Amsterdam has a very unique urban layout, due to its location in the lowlands. But there is a lot more to Amsterdam too.
The UNESCO World Heritage List includes several hundred properties with outstanding universal value. They are all part of the world’s cultural and natural heritage.
Official title: Seventeenth-century canal ring area of Amsterdam inside the Singelgracht
Date of Inscription: 2010
Category: Cultural site
UNESCO’s World Heritage Centre’s short description of site no. 1349:
“The historic urban ensemble of the canal district of Amsterdam was a project for a new ‘port city’ built at the end of the 16th and beginning of the 17th centuries. It comprises a network of canals to the west and south of the historic old town and the medieval port that encircled the old town and was accompanied by the repositioning inland of the city’s fortified boundaries, the Singelgracht. This was a long-term programme that involved extending the city by draining the swampland, using a system of canals in concentric arcs and filling in the intermediate spaces. These spaces allowed the development of a homogeneous urban ensemble including gabled houses and numerous monuments. This urban extension was the largest and most homogeneous of its time. It was a model of large-scale town planning, and served as a reference throughout the world until the 19th century.”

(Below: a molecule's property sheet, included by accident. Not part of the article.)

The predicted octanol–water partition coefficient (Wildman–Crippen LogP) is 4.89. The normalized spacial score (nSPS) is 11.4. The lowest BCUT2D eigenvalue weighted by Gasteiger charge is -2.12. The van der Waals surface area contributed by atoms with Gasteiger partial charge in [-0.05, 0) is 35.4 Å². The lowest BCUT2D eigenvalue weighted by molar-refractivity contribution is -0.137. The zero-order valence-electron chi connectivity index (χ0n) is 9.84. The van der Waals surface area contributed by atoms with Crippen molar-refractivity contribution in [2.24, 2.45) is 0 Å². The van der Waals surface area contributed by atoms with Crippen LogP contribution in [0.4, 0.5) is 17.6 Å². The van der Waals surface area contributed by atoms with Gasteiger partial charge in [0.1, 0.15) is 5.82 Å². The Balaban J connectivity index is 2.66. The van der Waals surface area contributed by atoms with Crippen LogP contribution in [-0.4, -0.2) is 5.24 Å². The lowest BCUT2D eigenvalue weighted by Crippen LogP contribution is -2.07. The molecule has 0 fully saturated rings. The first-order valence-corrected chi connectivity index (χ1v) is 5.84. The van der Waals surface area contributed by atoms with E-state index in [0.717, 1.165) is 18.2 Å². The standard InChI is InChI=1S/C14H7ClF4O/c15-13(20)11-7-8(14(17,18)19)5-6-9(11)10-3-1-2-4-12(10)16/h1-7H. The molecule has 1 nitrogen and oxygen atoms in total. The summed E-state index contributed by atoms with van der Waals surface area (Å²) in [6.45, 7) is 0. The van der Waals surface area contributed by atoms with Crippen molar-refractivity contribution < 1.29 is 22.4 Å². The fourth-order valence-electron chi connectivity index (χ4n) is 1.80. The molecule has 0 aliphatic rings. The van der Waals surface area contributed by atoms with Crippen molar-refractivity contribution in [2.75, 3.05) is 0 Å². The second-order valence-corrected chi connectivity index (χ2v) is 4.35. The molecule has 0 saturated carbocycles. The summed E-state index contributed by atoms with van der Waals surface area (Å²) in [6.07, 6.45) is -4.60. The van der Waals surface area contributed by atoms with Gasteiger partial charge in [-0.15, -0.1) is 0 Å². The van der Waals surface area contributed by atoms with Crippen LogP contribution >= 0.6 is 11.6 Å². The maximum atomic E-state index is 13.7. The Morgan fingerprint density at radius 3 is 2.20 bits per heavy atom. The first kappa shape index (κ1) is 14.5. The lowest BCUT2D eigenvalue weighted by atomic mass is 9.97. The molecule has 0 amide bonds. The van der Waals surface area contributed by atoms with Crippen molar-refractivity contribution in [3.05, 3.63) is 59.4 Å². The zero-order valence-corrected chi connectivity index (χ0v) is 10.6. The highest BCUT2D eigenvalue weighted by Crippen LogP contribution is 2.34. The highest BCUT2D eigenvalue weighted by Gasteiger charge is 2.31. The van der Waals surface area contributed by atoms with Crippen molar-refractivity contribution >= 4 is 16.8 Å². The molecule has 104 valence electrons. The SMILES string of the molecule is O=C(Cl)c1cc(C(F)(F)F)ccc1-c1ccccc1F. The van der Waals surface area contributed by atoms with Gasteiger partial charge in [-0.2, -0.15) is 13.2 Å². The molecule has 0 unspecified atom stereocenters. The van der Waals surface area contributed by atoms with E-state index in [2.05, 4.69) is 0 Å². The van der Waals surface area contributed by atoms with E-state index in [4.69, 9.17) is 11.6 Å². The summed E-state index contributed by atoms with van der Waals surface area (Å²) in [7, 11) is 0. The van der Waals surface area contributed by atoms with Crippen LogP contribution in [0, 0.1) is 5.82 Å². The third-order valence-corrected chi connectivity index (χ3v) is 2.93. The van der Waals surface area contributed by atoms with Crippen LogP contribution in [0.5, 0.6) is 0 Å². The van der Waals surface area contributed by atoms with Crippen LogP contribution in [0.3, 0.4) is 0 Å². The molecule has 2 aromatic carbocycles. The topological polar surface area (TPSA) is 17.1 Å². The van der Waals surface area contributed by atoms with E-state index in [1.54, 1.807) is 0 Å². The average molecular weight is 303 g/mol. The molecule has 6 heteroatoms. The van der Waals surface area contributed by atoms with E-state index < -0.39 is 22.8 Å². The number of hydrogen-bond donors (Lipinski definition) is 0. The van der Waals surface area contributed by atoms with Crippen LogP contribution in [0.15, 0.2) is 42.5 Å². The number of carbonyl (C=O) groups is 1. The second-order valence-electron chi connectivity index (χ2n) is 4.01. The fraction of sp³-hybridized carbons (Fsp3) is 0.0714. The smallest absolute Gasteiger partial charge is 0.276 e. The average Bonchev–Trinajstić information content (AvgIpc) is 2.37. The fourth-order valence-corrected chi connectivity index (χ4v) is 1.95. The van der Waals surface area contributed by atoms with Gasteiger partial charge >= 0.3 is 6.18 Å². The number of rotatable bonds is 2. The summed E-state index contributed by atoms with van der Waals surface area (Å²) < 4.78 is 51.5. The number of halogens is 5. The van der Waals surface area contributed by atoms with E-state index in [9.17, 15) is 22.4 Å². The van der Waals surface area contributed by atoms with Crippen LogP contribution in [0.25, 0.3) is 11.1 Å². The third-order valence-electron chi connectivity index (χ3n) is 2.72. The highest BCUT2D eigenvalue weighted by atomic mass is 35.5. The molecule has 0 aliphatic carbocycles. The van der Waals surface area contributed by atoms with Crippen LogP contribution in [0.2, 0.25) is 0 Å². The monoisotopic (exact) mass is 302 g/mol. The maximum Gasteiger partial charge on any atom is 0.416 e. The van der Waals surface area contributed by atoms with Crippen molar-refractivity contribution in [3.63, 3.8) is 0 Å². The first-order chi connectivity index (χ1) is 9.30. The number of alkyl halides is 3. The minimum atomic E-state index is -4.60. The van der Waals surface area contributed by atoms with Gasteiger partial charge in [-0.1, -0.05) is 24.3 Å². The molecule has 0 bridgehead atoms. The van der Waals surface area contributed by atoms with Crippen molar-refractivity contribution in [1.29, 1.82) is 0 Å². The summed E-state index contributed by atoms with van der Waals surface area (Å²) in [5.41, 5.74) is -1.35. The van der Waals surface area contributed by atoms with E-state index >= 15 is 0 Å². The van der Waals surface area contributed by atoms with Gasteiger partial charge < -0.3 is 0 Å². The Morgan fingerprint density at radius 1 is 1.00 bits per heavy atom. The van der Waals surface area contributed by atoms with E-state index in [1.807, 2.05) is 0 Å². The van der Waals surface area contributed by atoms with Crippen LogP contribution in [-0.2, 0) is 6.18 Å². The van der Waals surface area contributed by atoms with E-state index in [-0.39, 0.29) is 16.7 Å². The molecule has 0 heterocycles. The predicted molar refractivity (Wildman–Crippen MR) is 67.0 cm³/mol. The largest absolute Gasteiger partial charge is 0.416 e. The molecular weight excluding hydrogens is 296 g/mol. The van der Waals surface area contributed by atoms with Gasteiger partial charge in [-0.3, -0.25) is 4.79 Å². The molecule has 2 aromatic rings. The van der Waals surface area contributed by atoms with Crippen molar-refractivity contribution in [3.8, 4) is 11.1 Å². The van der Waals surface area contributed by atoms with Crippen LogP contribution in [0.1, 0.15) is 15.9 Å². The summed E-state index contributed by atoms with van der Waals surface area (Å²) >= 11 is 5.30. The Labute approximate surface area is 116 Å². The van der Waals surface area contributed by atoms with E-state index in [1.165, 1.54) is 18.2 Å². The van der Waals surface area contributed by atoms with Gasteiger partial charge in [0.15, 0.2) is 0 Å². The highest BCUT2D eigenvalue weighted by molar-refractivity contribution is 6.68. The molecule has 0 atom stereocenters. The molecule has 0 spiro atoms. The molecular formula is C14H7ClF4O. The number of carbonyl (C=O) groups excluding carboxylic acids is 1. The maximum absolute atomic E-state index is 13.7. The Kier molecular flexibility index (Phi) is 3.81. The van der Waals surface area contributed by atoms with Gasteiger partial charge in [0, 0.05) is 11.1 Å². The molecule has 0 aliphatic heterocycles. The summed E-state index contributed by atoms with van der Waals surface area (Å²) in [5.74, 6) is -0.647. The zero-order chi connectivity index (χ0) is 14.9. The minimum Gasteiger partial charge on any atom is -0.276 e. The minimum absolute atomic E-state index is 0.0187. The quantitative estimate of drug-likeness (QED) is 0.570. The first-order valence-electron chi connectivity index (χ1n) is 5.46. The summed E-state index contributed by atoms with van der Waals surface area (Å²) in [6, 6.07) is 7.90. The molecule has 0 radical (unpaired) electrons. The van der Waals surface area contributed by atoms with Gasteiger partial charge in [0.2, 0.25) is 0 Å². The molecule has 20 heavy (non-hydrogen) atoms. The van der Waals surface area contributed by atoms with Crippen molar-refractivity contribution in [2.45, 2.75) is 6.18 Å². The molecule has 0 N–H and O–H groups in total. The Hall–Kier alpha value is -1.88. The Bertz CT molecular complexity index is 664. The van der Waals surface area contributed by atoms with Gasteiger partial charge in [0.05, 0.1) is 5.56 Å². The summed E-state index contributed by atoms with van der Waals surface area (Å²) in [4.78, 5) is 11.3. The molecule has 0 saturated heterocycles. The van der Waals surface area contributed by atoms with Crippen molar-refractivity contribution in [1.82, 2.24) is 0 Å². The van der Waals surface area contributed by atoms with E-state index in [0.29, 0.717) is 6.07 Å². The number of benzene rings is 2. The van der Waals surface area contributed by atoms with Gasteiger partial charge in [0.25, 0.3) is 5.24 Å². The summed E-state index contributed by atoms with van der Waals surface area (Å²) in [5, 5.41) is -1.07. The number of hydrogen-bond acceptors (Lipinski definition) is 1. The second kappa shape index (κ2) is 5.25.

I have been to this heritage site several times and still find it interesting to walk along the canals, cross the bridges and venture into the more or less hidden courtyards, like the Begijnhof.
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